The cast of Come From Away performs in the 2017 Tonys:
9. 1978 Best Play
The Pulitzer Prize-winning The Gin Game was the anticipated winner for best play – that, or Chapter Two, a comedy about grief from Broadway heavyweight Neil Simon. However, the Tony voters chose the lesser-known Irish playwright Hugh Leonard, for Da, a memory play about a man traveling back to the suburbs of Dublin to cope with the death of his adopted father.
Cicely Tyson and James Earl Jones in the 2015 revival of The Gin Game:
8. Follies and the 2012 Revivals category
For whatever reason, Follies has particularly bad Tonys luck, as we also discuss below. Its revival in 2011, starring Bernadette Peters, Jan Maxwell, and Elaine Paige, was not a major commercial success, but it was expected to win the Best Revival category against Evita, Jesus Christ Superstar, and Porgy & Bess. Instead, the Diane Paulus-directed Porgy won the statue.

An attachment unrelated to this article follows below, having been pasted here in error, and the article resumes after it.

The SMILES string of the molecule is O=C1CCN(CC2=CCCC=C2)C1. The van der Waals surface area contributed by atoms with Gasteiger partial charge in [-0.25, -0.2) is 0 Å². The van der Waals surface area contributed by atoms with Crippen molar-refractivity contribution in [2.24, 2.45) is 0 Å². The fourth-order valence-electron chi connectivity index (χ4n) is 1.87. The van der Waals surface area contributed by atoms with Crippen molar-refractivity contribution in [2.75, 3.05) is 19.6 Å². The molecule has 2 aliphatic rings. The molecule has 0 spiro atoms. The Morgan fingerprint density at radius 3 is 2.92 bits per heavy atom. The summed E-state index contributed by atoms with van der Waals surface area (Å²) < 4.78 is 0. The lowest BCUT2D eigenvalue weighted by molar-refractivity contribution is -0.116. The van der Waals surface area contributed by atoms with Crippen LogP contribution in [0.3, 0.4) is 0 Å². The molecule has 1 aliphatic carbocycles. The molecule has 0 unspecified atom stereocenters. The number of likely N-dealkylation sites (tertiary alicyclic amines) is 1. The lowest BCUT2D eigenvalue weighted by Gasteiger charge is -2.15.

Norm Lewis, Audra McDonald, and the company of Porgy & Bess perform at the 2012 Tonys:
The always delightful Danny Burstein performs a song from Follies at the 2012 Tonys broadcast:
7. Children of a Lesser God wins Best Play – 1980
Best known for its 1986 film adaptation starring Marlee Matlin, Children of a Lesser God was a watershed moment for portrayals of Deaf people in theater, exploring the complex issue of Deaf schools insisting students learn to speak, instead of using ASL. Its original star Phyllis Frelich was the first Deaf person ever to win a Tony Award. It beat out Talley’s Folly, a romance by Lanford Wilson that won the Pulitzer and was expected to win, and Bent, a gut wrenching drama about queer people in Nazi concentration camps by Martin Sherman.